And, between now and the time they prove that they “get it,” at least in regards to the differences between the Venire and today’s administrative advisory panels, we’ll be able to measure their initial progress by whether they ever start to trade, or even speak, in terms of the very Money system they presently defy, namely honest weights and measures.
FIJA has an opportunity, here, in the Heicklen case, to make their case, about the differences. They are 100% correct about the differences, but they still think they’re in Kansas. They are not still in Kansas. There is no “constitution.” There is no Venire. There are no Grand Juries. Everything is designed by the international banking cartel to BENEFIT tyranny, rather than to oppose tyranny. “We’ve” “voted” for this type of tyrannical system since the mid-1960’s, i.e., after the silver was removed from general circulations and we stopped using our own minds on the matter and just did what we were told to do without asking questions. We’ve “voted” by means of using “funny money” instead of honest weights and measures. In so doing, we’ve fully exercised our rights relevant to commerce and have “spent” our way right into the clutches of the international banking regime(s).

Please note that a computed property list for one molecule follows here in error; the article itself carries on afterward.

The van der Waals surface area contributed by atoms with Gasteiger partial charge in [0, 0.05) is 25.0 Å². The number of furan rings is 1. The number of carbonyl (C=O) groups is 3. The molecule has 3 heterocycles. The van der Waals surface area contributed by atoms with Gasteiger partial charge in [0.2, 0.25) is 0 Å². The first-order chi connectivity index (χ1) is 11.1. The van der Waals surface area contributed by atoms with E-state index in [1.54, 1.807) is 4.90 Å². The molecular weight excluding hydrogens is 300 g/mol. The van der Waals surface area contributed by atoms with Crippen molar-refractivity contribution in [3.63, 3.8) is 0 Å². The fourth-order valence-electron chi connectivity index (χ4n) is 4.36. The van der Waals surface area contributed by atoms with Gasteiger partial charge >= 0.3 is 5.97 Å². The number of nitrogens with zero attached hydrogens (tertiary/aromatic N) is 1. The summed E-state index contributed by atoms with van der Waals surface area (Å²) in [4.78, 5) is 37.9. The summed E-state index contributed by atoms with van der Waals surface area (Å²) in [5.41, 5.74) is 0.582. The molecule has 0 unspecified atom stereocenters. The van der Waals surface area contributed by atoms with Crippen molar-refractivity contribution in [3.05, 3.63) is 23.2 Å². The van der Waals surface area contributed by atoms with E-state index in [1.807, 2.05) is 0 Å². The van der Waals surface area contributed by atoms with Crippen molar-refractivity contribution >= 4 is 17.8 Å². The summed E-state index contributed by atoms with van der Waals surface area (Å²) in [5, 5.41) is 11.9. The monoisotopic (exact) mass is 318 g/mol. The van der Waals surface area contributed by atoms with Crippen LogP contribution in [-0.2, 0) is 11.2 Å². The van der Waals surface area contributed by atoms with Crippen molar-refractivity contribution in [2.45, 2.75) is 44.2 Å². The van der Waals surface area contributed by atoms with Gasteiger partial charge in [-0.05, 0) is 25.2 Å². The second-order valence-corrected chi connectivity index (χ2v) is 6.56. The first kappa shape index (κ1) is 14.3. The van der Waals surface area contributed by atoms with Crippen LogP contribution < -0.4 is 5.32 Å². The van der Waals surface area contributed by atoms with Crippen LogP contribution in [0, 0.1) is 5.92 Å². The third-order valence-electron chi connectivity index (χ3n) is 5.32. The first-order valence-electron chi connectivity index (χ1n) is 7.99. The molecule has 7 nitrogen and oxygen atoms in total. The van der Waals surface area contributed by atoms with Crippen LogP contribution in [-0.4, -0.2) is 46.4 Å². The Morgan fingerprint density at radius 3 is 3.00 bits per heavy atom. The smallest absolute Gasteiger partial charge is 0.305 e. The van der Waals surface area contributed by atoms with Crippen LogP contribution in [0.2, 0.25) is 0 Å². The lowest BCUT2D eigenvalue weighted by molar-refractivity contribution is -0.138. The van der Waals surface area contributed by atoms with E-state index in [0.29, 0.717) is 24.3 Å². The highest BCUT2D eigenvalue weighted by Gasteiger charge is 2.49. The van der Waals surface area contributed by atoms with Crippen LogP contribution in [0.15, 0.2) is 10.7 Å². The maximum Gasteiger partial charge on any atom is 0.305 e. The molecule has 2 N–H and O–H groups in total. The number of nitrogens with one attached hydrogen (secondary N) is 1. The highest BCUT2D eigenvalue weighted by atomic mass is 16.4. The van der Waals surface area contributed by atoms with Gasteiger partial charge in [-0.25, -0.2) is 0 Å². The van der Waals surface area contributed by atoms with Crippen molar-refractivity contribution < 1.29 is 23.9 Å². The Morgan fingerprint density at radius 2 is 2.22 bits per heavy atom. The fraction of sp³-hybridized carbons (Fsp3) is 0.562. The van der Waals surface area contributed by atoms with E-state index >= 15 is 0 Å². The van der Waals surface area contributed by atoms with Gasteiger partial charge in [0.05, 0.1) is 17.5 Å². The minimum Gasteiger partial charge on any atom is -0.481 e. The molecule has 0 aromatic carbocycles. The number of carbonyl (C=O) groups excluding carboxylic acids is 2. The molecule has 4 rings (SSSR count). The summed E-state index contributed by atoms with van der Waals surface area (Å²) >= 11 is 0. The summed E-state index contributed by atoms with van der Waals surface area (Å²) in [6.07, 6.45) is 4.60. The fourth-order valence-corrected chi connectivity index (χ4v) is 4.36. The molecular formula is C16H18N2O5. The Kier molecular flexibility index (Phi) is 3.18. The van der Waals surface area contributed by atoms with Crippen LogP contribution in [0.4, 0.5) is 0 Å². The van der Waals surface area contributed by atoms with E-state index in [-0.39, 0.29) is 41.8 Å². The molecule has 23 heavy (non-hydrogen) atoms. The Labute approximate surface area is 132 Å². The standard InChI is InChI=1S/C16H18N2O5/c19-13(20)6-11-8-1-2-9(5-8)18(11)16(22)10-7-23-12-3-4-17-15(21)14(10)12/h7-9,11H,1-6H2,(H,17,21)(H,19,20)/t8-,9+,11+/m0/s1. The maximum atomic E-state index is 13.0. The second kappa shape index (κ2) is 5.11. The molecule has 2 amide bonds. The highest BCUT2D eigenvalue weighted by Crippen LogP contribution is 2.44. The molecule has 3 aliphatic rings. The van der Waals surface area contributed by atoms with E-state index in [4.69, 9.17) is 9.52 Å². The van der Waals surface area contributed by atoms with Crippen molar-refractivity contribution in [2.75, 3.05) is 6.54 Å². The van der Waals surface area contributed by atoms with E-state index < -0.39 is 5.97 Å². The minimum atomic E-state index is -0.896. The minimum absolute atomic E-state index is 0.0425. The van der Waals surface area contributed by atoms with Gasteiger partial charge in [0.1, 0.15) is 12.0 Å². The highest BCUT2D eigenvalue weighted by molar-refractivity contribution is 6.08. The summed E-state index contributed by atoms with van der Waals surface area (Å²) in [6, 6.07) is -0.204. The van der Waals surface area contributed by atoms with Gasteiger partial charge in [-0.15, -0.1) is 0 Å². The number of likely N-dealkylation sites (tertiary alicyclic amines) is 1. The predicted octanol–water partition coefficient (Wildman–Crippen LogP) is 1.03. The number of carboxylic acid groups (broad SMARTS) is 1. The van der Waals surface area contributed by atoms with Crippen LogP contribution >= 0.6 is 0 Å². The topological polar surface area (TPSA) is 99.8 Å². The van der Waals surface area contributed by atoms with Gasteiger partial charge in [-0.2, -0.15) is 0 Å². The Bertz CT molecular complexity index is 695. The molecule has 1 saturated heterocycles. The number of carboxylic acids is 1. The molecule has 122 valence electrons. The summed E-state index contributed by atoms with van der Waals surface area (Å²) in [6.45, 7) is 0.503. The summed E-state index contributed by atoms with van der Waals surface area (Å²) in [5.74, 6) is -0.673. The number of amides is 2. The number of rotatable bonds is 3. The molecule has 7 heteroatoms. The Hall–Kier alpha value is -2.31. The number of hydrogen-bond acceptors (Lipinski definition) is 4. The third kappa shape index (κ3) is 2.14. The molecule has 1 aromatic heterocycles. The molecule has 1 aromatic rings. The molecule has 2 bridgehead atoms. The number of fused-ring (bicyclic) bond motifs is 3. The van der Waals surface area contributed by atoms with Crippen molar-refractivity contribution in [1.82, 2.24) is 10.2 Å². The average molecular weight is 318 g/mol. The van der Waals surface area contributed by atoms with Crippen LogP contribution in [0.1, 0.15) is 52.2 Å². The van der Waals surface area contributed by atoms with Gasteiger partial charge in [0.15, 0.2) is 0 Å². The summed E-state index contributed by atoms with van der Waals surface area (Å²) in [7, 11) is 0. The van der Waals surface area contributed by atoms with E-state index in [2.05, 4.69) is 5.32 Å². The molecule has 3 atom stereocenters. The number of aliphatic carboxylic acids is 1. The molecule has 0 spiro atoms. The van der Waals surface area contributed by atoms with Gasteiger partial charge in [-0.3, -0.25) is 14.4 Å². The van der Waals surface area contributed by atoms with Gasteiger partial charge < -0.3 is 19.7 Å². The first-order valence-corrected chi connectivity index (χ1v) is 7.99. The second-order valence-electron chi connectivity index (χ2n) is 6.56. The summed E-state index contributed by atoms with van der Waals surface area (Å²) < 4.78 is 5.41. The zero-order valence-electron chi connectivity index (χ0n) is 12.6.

We have “rights,” even in “this state.” We absolutely do. One of those is the “right” of “free speech.’ But, while there IS a right, even recognized in “this state,” of “free speech,” the 1st Amend. recognized in “this state” does not in any way recognize a right to tamper with prospective (or serving) administrative advisory panelists. They are NOT “Veniremen.” They are not serving in New York. They are administrative advisory panelists serving in NEW YORK.
Heicklen, and FIJA. fully “see” the functional differences between the administrative advisory panel and the Venire, despite the similar names, “Jury.” But, they’re buying into the same-name-game trap. Thus, FIJA’s opportunity, here, is to expose the same-name-game trap and to call administrative advisory panelists what they are, and to teach them NOT TO EXERCISE the authority they WOULD have IF they were Veniremen, as the Founding Fathers intended that we all should be when serving in that role, office, and capacity.
Thus, FIJA will accomplish everything that is possible to accomplish in our present situation by presuming that all administrative advisory panelists WANT to be Veniremen so that FIJA’s role is to INFORM them FULLY of the disasters that may happen if they were to act as Veniremen, i.e., in accord with the concepts in place at the start of this nation, which start existed for many purposes, one of which was (AND STILL IS) to render tyranny illegal.
Harmon L. Taylor